John Maddox looks at new research which sheds light on the differences between Earth and the other planetsby John Maddox / November 20, 1996 / Leave a comment
Why is the Earth so different from Venus, and for that matter from Mars and Mercury? Venus, as massive as the Earth, has a thick atmosphere of carbon dioxide, which keeps the surface of the planet well above the boiling point of water. Mars, smaller than the Earth and further from the Sun, has a tenuous atmosphere of carbon dioxide. Mercury, the innermost planet, is simply bare rock. How did the inner planets of the solar system acquire these features?
The truth is that nobody knows for sure. At some level, the explanation must involve accidents going back to the start of the solar system-between the formation of the Sun 5,000m years ago and that of the Earth 4,500m years ago.
Now the Earth’s history has been put in a clearer light by two people from Harvard-Charles Harper and Stein Jacobsen. Writing in Science, they use geological evidence to show that the formation of the Earth took no more than 100,000 years after the Sun itself had formed.
How can geological evidence throw light on questions such as the composition of the Earth’s early atmosphere? It’s not the conundrum it may seem, for the Earth should contain traces of the gases from the Earth’s early atmosphere. So much has been recognised for years. The new development is that Harper and Jacobsen have been able to make sense of previously conflicting data.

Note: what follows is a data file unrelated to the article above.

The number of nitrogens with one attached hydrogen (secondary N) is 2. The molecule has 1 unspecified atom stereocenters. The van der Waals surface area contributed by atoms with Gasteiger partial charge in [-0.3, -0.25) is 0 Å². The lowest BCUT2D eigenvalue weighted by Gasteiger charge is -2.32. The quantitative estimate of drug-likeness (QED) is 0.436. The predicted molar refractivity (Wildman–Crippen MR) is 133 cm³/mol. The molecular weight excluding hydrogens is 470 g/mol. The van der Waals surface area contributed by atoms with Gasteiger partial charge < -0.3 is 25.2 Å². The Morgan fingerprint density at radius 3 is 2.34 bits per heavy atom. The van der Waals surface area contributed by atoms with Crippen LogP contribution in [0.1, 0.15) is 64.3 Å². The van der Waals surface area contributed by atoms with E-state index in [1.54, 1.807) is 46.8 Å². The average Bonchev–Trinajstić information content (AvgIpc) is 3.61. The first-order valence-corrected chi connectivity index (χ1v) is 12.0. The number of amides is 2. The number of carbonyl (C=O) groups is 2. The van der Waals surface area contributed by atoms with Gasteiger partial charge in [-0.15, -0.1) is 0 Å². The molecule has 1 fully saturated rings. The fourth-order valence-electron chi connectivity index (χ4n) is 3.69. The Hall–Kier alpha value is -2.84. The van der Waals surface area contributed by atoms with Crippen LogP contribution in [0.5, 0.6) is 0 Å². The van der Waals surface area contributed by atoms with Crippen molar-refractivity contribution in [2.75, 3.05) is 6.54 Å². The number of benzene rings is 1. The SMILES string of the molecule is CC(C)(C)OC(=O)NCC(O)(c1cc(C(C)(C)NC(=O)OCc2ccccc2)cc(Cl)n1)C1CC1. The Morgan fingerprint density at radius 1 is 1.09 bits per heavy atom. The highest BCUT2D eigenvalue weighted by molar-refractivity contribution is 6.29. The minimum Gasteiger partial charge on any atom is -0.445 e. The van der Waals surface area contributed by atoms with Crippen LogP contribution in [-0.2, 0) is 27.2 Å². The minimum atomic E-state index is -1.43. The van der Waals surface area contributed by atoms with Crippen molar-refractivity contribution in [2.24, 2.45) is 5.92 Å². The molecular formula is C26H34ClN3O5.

The starting point must be the formation of the Sun, which emerged by the condensation of the solar nebula-a cloud of gas and dust. The solar nebula must have consisted mostly of the primordial material of the universe, mostly hydrogen and helium.
So where does the Earth come from? The general assumption is that particles of dust began sticking together to form lumps of matter that were eventually big enough to serve as centres of gravitational attraction which became the core of the Earth. The dust would have carried with it samples of the gas from which the Sun was formed, so that there should still be a stock of that gas somewhere deep in the earth.
By putting together data about the traces of the isotope of helium and of other rare gases such as neon and xenon, the authors come to a firm, if surprising, conclusion: about 100,000 years after the formation of the Earth, the young planet had a thick atmosphere of gas left over…